Tuesday, January 26, 2010

Art for the People

Every year the City of Richmond, in collaboration with the Richmond Art Center and the Richmond Arts & Culture Commission engages the community in a public art program appropriately titled, the Neighborhood Public Art Project. The Neighborhood Public Art Project [NPA] serves as a vehicle for the community to actively participate in public art. By collaborating with Neighborhood Councils, Non Profits, community groups and professional artist, the NPA project is able to produce work that sparks dialogue and encourages the community to share in the experience of the creative process.
This year’s NPA project is a continuation of the 2009 project. Due to the scope of the 2009 NPA, the project was extended to encompass 2010. The current NPA project is in collaboration with renowned muralist, Judy Baca. Judy is the founder of SPARC (The Social And Public Art Resource Center). The Richmond Art Center, in partnership with the City of Richmond, commissioned Judy and her team at SPARC to create a mural (site TBD) that engages the community and represents the diversity of the city. The project is being coordinated and managed by local artist, Eduardo Pineda. The central theme of the piece is one of empathy and of understanding. Bellow is a glimpse of the process thus far.
Early last year Judy was invited to Richmond. Judy gave a wonderful presentation about her organization and her process. This also gave the NPA Committee the opportunity to propose our plan for a mural to Judy


One of the exciting things about Judy and her approach is her ability to work with various groups within a community and the ability to spark a dialogue amongst members of the community. Through a series of workshops, Judy is able to actively engage the community. The workshops are intended to gather resources for the mural and to interact with the community allowing for their voice to be heard in the creative process. During the workshop, participants are given a presentation, there’s a group discussion, and exercises are conducted.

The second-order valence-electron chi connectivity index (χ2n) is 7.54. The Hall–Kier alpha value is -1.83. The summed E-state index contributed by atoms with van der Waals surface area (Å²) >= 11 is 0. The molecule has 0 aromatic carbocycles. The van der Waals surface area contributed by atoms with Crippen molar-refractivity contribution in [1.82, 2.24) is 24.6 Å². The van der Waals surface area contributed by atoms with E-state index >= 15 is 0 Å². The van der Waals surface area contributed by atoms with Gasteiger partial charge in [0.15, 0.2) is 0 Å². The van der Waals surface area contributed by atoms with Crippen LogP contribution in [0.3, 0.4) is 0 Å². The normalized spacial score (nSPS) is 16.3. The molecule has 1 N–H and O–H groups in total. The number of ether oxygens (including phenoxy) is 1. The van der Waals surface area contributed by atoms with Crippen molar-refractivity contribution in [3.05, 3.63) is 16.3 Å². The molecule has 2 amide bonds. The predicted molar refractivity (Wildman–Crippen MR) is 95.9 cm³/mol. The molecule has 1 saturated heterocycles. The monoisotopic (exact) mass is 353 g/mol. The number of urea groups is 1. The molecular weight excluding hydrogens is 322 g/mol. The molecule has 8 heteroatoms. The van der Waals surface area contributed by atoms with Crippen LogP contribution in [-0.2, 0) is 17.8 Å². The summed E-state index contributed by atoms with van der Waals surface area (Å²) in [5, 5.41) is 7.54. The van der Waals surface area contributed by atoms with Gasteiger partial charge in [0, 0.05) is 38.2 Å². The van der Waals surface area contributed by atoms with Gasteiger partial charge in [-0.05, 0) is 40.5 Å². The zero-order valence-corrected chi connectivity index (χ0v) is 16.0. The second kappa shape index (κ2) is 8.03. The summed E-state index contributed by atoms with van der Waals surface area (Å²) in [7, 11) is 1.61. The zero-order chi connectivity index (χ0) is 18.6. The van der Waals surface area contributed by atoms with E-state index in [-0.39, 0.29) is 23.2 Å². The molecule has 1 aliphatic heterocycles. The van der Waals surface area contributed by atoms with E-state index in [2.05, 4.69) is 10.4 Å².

Here are some photos taken at the first workshop at the Nevin Park Community center. This workshop involved the residence of the neighborhood and guest from Richmond’s Native American Wellness Center.
Here, Judy Baca interviews Betty Reid-Soskin at the Richmond Art Center. The interview was not planned and was an organic, impromptu event. After meeting, Judy was captivated by Betty’s vast knowledge of Richmond’s history as well as her warm and delightful demeanor. Betty agreed to an interview and delighted us all with her wit, knowledge and insightful views on Richmond, politics and the world.


Later that day, two more workshops were conducted. Here is a photo of the youth workshop with participants from SEAYL and the RYSE Youth Council



No comments: